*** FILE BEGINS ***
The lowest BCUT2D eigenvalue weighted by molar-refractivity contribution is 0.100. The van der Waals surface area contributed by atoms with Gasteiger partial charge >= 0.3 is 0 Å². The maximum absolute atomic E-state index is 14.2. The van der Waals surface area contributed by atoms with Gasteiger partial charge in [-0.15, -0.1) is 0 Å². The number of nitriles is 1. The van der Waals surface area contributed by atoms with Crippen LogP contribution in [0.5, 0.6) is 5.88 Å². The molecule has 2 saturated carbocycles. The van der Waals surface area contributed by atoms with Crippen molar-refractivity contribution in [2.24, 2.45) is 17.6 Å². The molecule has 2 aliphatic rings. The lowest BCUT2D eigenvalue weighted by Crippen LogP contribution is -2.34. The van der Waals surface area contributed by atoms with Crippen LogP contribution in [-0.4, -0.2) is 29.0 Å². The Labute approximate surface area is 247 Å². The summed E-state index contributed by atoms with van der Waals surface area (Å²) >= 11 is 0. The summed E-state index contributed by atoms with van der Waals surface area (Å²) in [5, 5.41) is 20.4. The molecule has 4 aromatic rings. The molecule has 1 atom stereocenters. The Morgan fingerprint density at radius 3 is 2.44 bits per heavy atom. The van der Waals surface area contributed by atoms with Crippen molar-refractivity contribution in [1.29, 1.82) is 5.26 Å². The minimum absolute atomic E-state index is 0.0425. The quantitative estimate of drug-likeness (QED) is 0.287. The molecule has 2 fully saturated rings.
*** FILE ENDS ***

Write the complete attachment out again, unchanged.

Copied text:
The lowest BCUT2D eigenvalue weighted by molar-refractivity contribution is 0.100. The van der Waals surface area contributed by atoms with Gasteiger partial charge >= 0.3 is 0 Å². The maximum absolute atomic E-state index is 14.2. The van der Waals surface area contributed by atoms with Gasteiger partial charge in [-0.15, -0.1) is 0 Å². The number of nitriles is 1. The van der Waals surface area contributed by atoms with Crippen LogP contribution in [0.5, 0.6) is 5.88 Å². The molecule has 2 saturated carbocycles. The van der Waals surface area contributed by atoms with Crippen molar-refractivity contribution in [2.24, 2.45) is 17.6 Å². The molecule has 2 aliphatic rings. The lowest BCUT2D eigenvalue weighted by Crippen LogP contribution is -2.34. The van der Waals surface area contributed by atoms with Crippen LogP contribution in [-0.4, -0.2) is 29.0 Å². The Labute approximate surface area is 247 Å². The summed E-state index contributed by atoms with van der Waals surface area (Å²) >= 11 is 0. The summed E-state index contributed by atoms with van der Waals surface area (Å²) in [5, 5.41) is 20.4. The molecule has 4 aromatic rings. The molecule has 1 atom stereocenters. The Morgan fingerprint density at radius 3 is 2.44 bits per heavy atom. The van der Waals surface area contributed by atoms with Crippen molar-refractivity contribution in [1.29, 1.82) is 5.26 Å². The minimum absolute atomic E-state index is 0.0425. The quantitative estimate of drug-likeness (QED) is 0.287. The molecule has 2 fully saturated rings.